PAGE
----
BLOODBUSTERS by Francesco Verso (Book Review)
“As soon as the liquid starts flowing so does the excitement. The blood beggars lose it at the sight of available blood. The first in line move forward in the same way as the first rows in a stadium do when the rockstar comes on stage, or at the football pitch when the teams come on. In this case though, it has nothing to do with the desire to get closer to an idol, but a kind of haemomagnetism: it is the blood circulating in your veins that feels the call of more blood.”
Francesco Verso’s BloodBusters won the Urania Award when it was released in Verso’s native Italian in 2015. Now, thanks to Sally McCorry’s translation and Luna Press Publishing, we can read it in English. A darkly satirical dystopia about a near future Italy where taxes are paid through blood withdrawals and tax evasion is a crime punished by the BloodBusters, Verso’s novel is full of cynicism, dark humour and grotesque horror. The end result is both a compelling horror/SF mash up and a meditation on systematic cruelties rendered through grotesque and colourful metaphors. Verso is an engaging and entertaining writer, and on the strength of this translation one can only hope we see more of his work translated into English.
Set in a near future dystopian Rome where taxes are paid through blood withdrawals, BloodBusters follows Alan Costa, a high level BloodBuster who is charged with punishing tax evasions via forced withdrawals. What starts as a routine investigation into the accounts of Anissa Malesano, a compulsive donor who has been giving her blood to an underground organisation that distributes blood to anyone who needs it, quickly spirals out of Costa’s control. Costa careers through an increasingly disastrous series of events, involving betrayal by his colleagues and his manipulative boss, a high profile tax evasion clampdown gone horribly wrong and quantities of blood worthy of an Argento film. Against all the odds and his better judgement, Costa may even come out of all this a better person.
Bloodbusters is set in an over the top, grotesque near future dystopia Rome, which also accounts for much of its unique flavour. Verso captures both the glamour and the seediness of the Eternal City perfectly, aspects of Rome which are enlarged and caricatured for dramatic and comedic effect. A reader is unlikely to forget the image of people queuing for illicit blood from the Robin Bloods in the Villa Pamphili in the dark, or the BloodBusters swarming around the massacred corpses of patients at the Sant’Andrea hospital to collect the blood before it dries up and becomes useless. Throughout, Verso manages the impressive tightrope walk between humour and horror, never letting one overwhelm the other. The novel also features a number of inventive and memorable action set pieces. The pulpy horror aspects help to make BloodBusters stand out amongst the many fictional dystopias, its invention and humour an effective way of getting its message across rather than simply wallowing in the darkness.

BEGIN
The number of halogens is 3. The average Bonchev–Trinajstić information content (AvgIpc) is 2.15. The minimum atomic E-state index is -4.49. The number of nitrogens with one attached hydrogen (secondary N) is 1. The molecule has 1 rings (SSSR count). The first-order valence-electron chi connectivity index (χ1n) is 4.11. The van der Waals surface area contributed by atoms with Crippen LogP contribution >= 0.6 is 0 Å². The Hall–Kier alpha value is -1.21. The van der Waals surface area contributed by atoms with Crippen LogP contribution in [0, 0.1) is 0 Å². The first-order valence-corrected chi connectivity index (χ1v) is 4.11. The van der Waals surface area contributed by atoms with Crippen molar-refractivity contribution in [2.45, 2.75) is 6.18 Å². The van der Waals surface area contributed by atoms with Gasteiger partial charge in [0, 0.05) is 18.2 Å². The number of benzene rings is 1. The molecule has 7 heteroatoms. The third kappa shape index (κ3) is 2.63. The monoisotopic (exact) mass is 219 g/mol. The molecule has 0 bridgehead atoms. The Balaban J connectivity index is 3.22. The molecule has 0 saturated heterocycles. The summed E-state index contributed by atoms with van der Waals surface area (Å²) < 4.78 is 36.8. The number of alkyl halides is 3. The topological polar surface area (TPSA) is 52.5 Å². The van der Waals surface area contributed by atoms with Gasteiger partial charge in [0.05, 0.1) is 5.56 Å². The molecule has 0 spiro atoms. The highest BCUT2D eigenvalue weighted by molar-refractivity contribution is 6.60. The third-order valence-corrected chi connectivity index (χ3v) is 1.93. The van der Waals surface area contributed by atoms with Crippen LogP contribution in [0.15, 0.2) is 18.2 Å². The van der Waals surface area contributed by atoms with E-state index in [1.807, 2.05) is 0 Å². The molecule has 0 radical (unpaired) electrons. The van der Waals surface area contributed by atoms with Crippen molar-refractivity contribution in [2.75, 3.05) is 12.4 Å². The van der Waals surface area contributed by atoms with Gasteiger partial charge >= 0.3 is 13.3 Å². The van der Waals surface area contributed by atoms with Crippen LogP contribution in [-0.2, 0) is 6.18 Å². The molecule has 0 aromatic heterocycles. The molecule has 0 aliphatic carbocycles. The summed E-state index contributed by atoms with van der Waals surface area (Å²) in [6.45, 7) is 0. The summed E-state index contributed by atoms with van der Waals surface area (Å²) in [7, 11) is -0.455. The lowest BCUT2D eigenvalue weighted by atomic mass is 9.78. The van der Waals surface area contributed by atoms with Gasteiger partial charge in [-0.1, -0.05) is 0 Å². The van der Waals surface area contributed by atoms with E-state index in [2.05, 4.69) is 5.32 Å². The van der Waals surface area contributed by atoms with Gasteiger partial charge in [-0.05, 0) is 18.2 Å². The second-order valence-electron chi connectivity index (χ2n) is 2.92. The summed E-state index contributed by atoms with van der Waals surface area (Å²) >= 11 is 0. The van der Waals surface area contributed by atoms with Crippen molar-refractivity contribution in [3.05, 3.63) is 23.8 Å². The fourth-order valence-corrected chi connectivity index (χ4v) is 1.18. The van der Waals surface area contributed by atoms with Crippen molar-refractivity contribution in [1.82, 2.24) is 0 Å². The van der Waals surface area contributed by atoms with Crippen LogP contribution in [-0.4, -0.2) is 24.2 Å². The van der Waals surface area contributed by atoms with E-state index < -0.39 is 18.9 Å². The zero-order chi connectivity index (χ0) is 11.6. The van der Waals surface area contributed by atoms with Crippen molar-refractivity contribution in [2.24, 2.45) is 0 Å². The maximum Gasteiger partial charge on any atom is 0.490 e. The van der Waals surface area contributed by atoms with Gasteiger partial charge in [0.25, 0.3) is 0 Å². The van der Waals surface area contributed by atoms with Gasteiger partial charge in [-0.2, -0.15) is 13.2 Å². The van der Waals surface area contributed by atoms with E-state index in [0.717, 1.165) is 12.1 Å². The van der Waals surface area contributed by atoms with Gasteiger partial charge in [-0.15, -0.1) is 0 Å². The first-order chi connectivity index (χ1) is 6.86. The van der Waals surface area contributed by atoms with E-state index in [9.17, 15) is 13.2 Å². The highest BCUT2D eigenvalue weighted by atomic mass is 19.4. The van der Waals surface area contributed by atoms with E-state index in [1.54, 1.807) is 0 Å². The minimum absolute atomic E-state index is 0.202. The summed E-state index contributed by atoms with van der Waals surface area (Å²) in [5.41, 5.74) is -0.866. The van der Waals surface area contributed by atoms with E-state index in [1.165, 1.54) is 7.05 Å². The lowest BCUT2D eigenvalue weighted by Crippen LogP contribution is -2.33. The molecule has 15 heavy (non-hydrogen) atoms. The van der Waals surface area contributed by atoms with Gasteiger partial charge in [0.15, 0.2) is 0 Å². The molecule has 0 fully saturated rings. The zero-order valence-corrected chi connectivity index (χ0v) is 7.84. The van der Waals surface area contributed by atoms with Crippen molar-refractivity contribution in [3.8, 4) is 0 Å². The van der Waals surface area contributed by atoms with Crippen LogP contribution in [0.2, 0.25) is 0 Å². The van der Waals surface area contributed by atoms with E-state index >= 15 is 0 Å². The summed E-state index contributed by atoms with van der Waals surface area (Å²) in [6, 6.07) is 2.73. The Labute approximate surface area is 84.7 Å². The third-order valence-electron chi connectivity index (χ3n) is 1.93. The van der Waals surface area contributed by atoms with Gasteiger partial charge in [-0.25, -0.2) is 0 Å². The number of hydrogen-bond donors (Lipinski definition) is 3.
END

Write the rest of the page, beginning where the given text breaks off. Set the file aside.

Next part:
Verso’s central satire is gloriously over the top, but underneath all this he is making a powerful statement about how government tax systems become embroiled in schemes to make profit at the expense of providing the vital infrastructure they are meant to support, how this leads to corruption at the highest levels, how the systems of bureaucracy around tax evasion come down brutally on the poor and disenfranchised whilst the rich and big corporations manage to evade the law without consequences. Verso’s gonzo pulp fiction dystopia allows him to tackle these serious subjects with humour, allowing the book to be fun whilst making its point. Much of the novel’s power comes from the narrative voice of Alan Costa. Alan is a fantastically unlikable character, an ex-soldier forcibly recruited into law enforcement who is cynical enough to see the problems within the system but craven and selfish enough to exploit those problems to suit his own ends. Although a victim of the system he is upholding, Verso shows how the small amount of power he has access to has gone to his head and makes him all the more enthusiastic in his wielding of that power to hurt others. The whole story is told from his point of view, and Verso gets his voice spot on. Darkly cynical and humorous, Alan is entertaining enough as a narrator to keep the reader following him even as he makes more and more unpleasant and unethical decisions. Because we have seen how bad his behaviour can be, his blatant abuse of power, his casual racism and misogyny, it makes his ultimate decision to finally commit a selfless act all the more powerful. Alan’s single act of self-sacrifice by no means redeems him, and Verso does not let him off the hook for it – Alan must suffer the full consequences of the unfair penal system he has been upholding. But ultimately the novel shows us that even the most reprehensible of us are capable of growth and change for the better, a message of hope in an otherwise darkly cynical book.